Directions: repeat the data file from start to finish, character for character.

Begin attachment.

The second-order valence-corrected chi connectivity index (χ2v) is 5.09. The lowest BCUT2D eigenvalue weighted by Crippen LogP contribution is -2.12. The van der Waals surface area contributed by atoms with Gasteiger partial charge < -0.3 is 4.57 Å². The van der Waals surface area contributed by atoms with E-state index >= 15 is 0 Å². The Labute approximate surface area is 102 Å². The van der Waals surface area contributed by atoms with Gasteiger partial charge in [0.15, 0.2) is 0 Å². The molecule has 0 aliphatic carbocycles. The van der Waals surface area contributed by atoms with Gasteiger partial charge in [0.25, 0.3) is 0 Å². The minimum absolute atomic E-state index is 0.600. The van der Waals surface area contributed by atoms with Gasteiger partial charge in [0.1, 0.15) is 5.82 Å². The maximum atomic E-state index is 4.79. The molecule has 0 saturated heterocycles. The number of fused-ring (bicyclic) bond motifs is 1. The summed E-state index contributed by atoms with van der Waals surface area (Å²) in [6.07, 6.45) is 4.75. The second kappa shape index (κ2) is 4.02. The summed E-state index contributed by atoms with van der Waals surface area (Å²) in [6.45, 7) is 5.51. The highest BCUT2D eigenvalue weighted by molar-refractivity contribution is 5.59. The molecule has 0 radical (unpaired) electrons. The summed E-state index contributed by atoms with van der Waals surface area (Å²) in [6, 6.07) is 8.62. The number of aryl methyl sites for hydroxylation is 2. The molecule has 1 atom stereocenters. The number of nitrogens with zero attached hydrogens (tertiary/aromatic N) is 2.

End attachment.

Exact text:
The second-order valence-corrected chi connectivity index (χ2v) is 5.09. The lowest BCUT2D eigenvalue weighted by Crippen LogP contribution is -2.12. The van der Waals surface area contributed by atoms with Gasteiger partial charge < -0.3 is 4.57 Å². The van der Waals surface area contributed by atoms with E-state index >= 15 is 0 Å². The Labute approximate surface area is 102 Å². The van der Waals surface area contributed by atoms with Gasteiger partial charge in [0.15, 0.2) is 0 Å². The molecule has 0 aliphatic carbocycles. The van der Waals surface area contributed by atoms with Gasteiger partial charge in [0.25, 0.3) is 0 Å². The minimum absolute atomic E-state index is 0.600. The van der Waals surface area contributed by atoms with Gasteiger partial charge in [0.1, 0.15) is 5.82 Å². The maximum atomic E-state index is 4.79. The molecule has 0 saturated heterocycles. The number of fused-ring (bicyclic) bond motifs is 1. The summed E-state index contributed by atoms with van der Waals surface area (Å²) in [6.07, 6.45) is 4.75. The second kappa shape index (κ2) is 4.02. The summed E-state index contributed by atoms with van der Waals surface area (Å²) in [6.45, 7) is 5.51. The highest BCUT2D eigenvalue weighted by molar-refractivity contribution is 5.59. The molecule has 0 radical (unpaired) electrons. The summed E-state index contributed by atoms with van der Waals surface area (Å²) in [6, 6.07) is 8.62. The number of aryl methyl sites for hydroxylation is 2. The molecule has 1 atom stereocenters. The number of nitrogens with zero attached hydrogens (tertiary/aromatic N) is 2.